Ukraine Daily Summary - Wednesday, 11 May 2022

Russian military stole ancient gold artifacts --Russia forcibly deports over 8,787 Ukrainians in single day -- If Ukraine doesn't get EU candidacy status, it means Europe is trying to deceive us -- Ukrainian forces liberate four settlements in Kharkiv Oblast -- Russian forces shell main pipeline, Sievierodonetsk left without gas -- and more

Ukraine Daily

Wednesday, 11 May 2022

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Russia’s war against Ukraine


A man walks at the damaged street in the city of Kharkiv on May 8, 2022. (Kostyantyn Chernichkin)

Zelensky: Russia won’t agree to release Ukrainian defenders of Azovstal. Several options for a possible evacuation offered to the Russian military by Ukraine have been ignored, President Volodymyr Zelensky said during his speech to the parliament of Malta on May 10. Zelensky said that Ukraine continues trying to rescue the remaining soldiers at Azovstal, a highly fortified still plant in Mariupol. Russian forces continue to storm Azovstal.

FM Kuleba: If Ukraine doesn’t get EU candidacy status, it means Europe is trying to deceive us. Foreign Minister Dmytro Kuleba told the Financial Times that the most important thing for Ukraine right now will be getting the candidate status for the EU membership. Kuleba emphasized that Ukraine is the only place in Europe where people are dying for the values of EU. “I believe that this should be respected,” he said.

Ukrainian forces liberate four settlements in Kharkiv Oblast. The list includes the villages of Cherkaski Tyshky, Ruski Tyshky, and Bairak, as well as the Rubizhne city, the General Staff reported on May 10.

Pentagon: Putin two weeks behind plans in Donbas and southern Ukraine. A senior U.S. Department of Defense official said at a closed briefing for journalists on May 10 that Russia’s current position is about two weeks behind schedule of “what [Putin] would like to see,” RFE/RL reports. The official also said that while Russia’s military continues to gather forces, it is suffering losses and has not achieved any of Putin’s major goals.

German embassy to return to Kyiv. German Foreign Minister Annalena Baerbock, during her visit to Ukraine, said the country will start reopening its embassy in Kyiv. The embassy will begin operating at a limited capacity, Baerbock noted, and the German ambassador to Ukraine, Anka Feldhusen, will again be the German representative in Kyiv.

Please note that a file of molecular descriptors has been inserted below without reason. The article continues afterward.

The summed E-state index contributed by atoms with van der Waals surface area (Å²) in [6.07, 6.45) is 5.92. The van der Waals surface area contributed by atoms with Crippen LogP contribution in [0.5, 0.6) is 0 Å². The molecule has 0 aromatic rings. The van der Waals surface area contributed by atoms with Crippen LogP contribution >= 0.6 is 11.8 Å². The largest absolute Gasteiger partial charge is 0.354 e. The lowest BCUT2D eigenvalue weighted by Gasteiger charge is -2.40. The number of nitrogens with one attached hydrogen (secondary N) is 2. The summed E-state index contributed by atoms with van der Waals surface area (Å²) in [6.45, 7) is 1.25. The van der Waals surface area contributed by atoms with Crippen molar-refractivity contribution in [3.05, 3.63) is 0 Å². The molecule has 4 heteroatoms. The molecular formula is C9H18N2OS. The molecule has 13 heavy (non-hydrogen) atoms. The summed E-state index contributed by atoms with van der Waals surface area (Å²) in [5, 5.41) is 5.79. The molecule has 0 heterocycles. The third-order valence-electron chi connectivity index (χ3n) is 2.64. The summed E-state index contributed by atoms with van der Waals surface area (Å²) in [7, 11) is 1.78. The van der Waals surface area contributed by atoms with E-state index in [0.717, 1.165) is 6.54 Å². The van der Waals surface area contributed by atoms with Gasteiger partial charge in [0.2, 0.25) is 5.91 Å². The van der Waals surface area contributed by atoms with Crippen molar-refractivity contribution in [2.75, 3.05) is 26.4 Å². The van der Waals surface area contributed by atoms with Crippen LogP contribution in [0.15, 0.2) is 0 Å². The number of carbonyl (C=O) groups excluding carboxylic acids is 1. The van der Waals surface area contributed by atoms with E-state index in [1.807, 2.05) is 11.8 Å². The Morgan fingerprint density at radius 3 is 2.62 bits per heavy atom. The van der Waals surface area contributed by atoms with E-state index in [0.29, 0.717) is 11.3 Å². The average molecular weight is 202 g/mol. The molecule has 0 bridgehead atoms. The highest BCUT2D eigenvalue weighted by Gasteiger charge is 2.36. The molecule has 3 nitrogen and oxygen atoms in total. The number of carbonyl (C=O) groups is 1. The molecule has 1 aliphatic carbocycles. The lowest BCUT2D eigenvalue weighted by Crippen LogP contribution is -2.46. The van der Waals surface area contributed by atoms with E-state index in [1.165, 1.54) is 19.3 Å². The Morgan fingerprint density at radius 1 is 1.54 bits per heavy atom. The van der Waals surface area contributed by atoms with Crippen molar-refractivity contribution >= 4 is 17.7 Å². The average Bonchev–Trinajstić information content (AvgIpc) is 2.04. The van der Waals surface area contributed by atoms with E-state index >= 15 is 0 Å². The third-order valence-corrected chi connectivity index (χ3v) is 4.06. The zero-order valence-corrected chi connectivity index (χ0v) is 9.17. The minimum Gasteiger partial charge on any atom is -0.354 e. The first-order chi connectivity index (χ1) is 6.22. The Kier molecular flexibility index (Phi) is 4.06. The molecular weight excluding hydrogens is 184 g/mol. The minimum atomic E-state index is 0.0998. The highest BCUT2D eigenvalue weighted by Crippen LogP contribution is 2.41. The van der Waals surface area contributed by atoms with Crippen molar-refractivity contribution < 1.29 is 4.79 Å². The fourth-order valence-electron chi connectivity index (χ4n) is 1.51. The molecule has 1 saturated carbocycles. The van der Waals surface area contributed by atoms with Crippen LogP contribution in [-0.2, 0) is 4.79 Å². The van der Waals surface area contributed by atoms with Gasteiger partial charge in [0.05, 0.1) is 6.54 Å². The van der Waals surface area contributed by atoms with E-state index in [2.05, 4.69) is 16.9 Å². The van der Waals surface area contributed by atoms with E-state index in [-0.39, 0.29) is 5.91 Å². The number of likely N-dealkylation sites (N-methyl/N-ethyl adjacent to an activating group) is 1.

Luhansk Oblast Governor: Russian forces shell main pipeline, Sievierodonetsk left without gas. According to Governor Serhiy Haidai, the whole city of Sievierodonetsk is cut off from gas supply due to the Russian shelling.

Kyiv City Council: 390 buildings damaged in Kyiv since Feb. 24. As a result of Russia’s invasion, a total of 390 buildings in Kyiv were damaged, 222 of those are apartment buildings. Mayor Vitali Klitschko said the estimated cost of renovating damaged buildings would be over 70 million euros.

Top US intelligence official: Putin’s war could become ‘more unpredictable and potentially escalatory.’ Director of National Intelligence Avril Haines told the Senate Armed Services Committee on May 10 that Russia’s refocus on Donbas is likely “only a temporary shift,” Politico reports. Haines warned that “Putin’s strategic goals have probably not changed” and that Putin could seek more “more drastic means” in Russia and abroad to achieve his objectives, including imposing martial law.

Russian forces sustain loses throughout southern Ukraine. Ukrainian forces report that 79 Russian combatants have been killed and 12 pieces of military equipment destroyed, including UAVs, artillery pieces and combat vehicles.

Russia forcibly deports over 8,787 Ukrainians in single day. Russian authorities reported that nearly 9,000 Ukrainians, including 1,106 children, were deported to Russia from Ukraine, specifically the Donetsk and Luhansk regions, over the last 24 hours. Since the start of Russia’s all-out war 1,208,225 people have reportedly been forcibly moved to Russia, including 210,224 children.

Sumy Oblast governor: Loud explosions in several cities. Dmytro Zhyvytskyi said that the explosions were heard on the evening of May 10 in several cities of the region’s Shostkynskyi District. The official asked residents to stay in bomb shelters during air raids.

Study: Ukrainian small, medium-sized businesses lost up to $85 billion due to Russia’s war. After two and a half months of the full-scale Russian invasion, almost 90% of such companies need emergency funding, according to the Advanter Group, a Kyiv-based think tank. The total funding required is $54 billion. Half of these enterprises either shut down completely or suspended most of their activities.

Prosecutor General’s Office: Russian military stole ancient gold artifacts from occupied Melitopol, proceedings initiated. Scythian gold dated back to the fourth century B.C. may have been stolen among other exhibits from a local museum in occupied Melitopol in April, according to prosecutors.

Third of gas transit through Ukraine to Europe may be interrupted due to Russia’s war. Since several key gas facilities are located in the currently occupied Luhansk Oblast, Ukraine won’t be able to ensure the transit of up to 32.6 million cubic meters of gas per day from Russia to European countries starting May 11, Ukraine’s gas transmission system operator said. Ukraine may move gas transit to Ukrainian-controlled territory to fulfill its transit obligations.